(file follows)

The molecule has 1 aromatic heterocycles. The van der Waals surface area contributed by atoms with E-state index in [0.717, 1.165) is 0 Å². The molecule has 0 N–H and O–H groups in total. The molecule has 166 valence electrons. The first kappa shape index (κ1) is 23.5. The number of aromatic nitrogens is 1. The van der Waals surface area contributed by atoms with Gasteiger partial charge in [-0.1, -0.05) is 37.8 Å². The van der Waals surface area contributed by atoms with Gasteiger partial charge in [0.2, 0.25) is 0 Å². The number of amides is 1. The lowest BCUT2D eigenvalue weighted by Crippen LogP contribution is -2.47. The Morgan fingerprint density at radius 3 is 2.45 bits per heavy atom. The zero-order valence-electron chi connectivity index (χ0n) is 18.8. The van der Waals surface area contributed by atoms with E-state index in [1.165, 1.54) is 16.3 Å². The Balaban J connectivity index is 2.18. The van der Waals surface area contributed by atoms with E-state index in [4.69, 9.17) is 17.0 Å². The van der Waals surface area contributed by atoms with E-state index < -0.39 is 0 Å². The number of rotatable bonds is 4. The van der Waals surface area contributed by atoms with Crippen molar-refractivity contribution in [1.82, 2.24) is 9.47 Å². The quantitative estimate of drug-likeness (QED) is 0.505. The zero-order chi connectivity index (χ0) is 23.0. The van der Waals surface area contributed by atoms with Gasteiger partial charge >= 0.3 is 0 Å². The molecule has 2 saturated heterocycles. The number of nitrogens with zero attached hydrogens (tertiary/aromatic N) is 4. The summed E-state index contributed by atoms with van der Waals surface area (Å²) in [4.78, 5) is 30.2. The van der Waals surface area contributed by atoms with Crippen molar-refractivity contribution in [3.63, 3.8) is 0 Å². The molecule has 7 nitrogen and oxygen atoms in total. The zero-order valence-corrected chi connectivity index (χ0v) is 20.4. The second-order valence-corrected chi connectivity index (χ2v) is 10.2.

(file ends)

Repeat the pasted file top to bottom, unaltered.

The molecule has 1 aromatic heterocycles. The van der Waals surface area contributed by atoms with E-state index in [0.717, 1.165) is 0 Å². The molecule has 0 N–H and O–H groups in total. The molecule has 166 valence electrons. The first kappa shape index (κ1) is 23.5. The number of aromatic nitrogens is 1. The van der Waals surface area contributed by atoms with Gasteiger partial charge in [-0.1, -0.05) is 37.8 Å². The van der Waals surface area contributed by atoms with Gasteiger partial charge in [0.2, 0.25) is 0 Å². The number of amides is 1. The lowest BCUT2D eigenvalue weighted by Crippen LogP contribution is -2.47. The Morgan fingerprint density at radius 3 is 2.45 bits per heavy atom. The zero-order valence-electron chi connectivity index (χ0n) is 18.8. The van der Waals surface area contributed by atoms with E-state index in [1.165, 1.54) is 16.3 Å². The Balaban J connectivity index is 2.18. The van der Waals surface area contributed by atoms with E-state index in [4.69, 9.17) is 17.0 Å². The van der Waals surface area contributed by atoms with E-state index < -0.39 is 0 Å². The number of rotatable bonds is 4. The van der Waals surface area contributed by atoms with Crippen molar-refractivity contribution in [1.82, 2.24) is 9.47 Å². The quantitative estimate of drug-likeness (QED) is 0.505. The zero-order chi connectivity index (χ0) is 23.0. The van der Waals surface area contributed by atoms with Gasteiger partial charge >= 0.3 is 0 Å². The molecule has 2 saturated heterocycles. The number of nitrogens with zero attached hydrogens (tertiary/aromatic N) is 4. The summed E-state index contributed by atoms with van der Waals surface area (Å²) in [4.78, 5) is 30.2. The van der Waals surface area contributed by atoms with Crippen molar-refractivity contribution in [3.63, 3.8) is 0 Å². The molecule has 7 nitrogen and oxygen atoms in total. The zero-order valence-corrected chi connectivity index (χ0v) is 20.4. The second-order valence-corrected chi connectivity index (χ2v) is 10.2.